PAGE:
36 die in Pakistani political violence

A political crisis threatening President Gen. Musharraf exploded into violence when clashes between pro-gov't gunmen and opposition supporters killed 36 people.

36 die in Pakistani political violence
A political crisis threatening President Gen. Pervez Musharraf exploded into violence Saturday when clashes between pro-government gunmen and opposition supporters killed at least 36 people and thwarted a major rally against military rule.

The political violence in Pakistan's largest city, Karachi, was the worst in years. Musharraf, a vital U.S. ally, triggered growing protests by suspending the country's most senior judge in March.

Gunmen with assault rifles traded fire among bungalows and concrete apartment blocks in the city of 15 million, a major port and home to Pakistan's stock market. Shipping containers and immobilized trucks blocked streets, and men brandished rifles and handguns against a backdrop of burning cars and buses.

The attacks trapped ousted Chief Justice Iftikhar Mohammed Chaudhry at the Karachi airport, unable to attend what organizers hoped to be the largest rally yet calling for Chaudhry's reinstatement and for Musharraf to step down.

Musharraf loyalists insist that the president remains popular despite resentment of his alliance with the Bush administration to pursue al-Qaida.

But simmering resentment has been unleashed by Musharraf's removal of Chaudhry, who had a reputation for challenging government misdeeds. Critics accuse Musharraf of removing Chaudhry to protect the president's plan to seek a new five-year term. The government maintains Chaudhry was ousted because he had abused his office.

Opposition members accused the pro-government Mutahida Qami Movement of launching the attacks, saying that as they attempted to greet Chaudhry at the airport, they were attacked by MQM members with batons and guns. The MQM is a coalition partner in both Sindh province, of which Karachi is the capital, and in the federal government.

Officials said a security force of 15,000 was deployed in the city. But there was no sign of intervention in the violence and the opposition accused authorities of least tacitly approving the bloodshed.

An AP reporter saw MQM supporters calling for ammunition and firing from buildings, apparently at opposition supporters who fired back.

Just a half a mile from the airport, gunmen with assault rifles traded fire in a residential area where streets were blocked by shipping containers and immobilized trucks, and gunfire left several activists lying in pools of their own blood.

In another district, a private TV network came under fire but stayed on the air as rioters torched vehicles outside.

Hospital officials said Sunday that the death toll from the violence had risen to 36.

Musharraf appealed for calm and insisted he would not declare emergency rule.

"If you really feel sorry over what has happened in Karachi, then stop these protests," he said in a speech late Saturday to about 50,000 supporters in the capital Islamabad, called to demonstrate the strength of his support.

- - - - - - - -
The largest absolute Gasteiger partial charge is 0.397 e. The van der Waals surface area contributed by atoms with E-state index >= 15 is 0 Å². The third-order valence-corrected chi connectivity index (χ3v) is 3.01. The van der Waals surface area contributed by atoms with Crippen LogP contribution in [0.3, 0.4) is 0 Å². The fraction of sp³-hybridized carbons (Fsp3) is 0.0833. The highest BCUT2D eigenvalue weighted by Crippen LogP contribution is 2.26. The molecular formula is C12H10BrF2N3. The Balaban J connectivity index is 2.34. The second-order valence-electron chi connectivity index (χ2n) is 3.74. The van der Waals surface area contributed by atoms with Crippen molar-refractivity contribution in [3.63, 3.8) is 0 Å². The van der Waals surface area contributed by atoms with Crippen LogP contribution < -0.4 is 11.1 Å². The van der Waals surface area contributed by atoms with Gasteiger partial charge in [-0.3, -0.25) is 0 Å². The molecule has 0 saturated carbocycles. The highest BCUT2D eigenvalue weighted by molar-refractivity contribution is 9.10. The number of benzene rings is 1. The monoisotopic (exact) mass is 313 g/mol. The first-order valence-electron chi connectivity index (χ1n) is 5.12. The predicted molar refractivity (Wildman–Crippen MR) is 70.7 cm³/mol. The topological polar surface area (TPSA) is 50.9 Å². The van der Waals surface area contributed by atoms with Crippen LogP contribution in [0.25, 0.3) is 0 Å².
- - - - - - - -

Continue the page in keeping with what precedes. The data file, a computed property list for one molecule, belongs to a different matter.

The president, who took power in a bloodless coup in 1999 and is still army chief, is expected to ask lawmakers to grant him another term as president this fall. He has not said whether he will give up his army post. The Constitution forbids him from holding both posts after he completes another term as president and army chief this year.

Speaking from a pulpit topped with protective glass windows near the federal parliament building, Musharraf said a judicial panel was examining Chaudhry's case, and the presidential vote by lawmakers and parliamentary elections would go ahead as planned at year's end.

He blamed "elements who tried to create turmoil by politicizing" Chaudhry's suspension — a clear reference to opposition parties.

Some analysts argue that sustained unrest will eventually prompt Musharraf's fellow generals — a key constituency in a country that has seen three periods of military rule since independence from Britain in 1947 — to withdraw their support.

That could lead to anything from a fresh coup to Musharraf's withdrawal, followed by elections and the restoration of full civilian rule.

The escalation in Karachi, which has a history of political and ethnic violence, leaves Musharraf and his allies open to charges that they are stoking confrontation — perhaps with a view to imposing martial law and postponing the vote.

"It was a state-sponsored massacre, and the sitting regime is to be blamed for it," said Babar Awan, a senior lawmaker for exiled former Premier Benazir Bhutto's party.

The exiled leader of MQM, Altaf Hussain, blamed Chaudhry for the violence, saying he should have heeded warnings from officials to stay away from Karachi.

In a speech by telephone from London to supporters gathered in a Karachi square, he said it was his party that was attacked. But urged the crowd to "control your emotions and demonstrate peace."
Last Mod: 13 Mayıs 2007, 10:42
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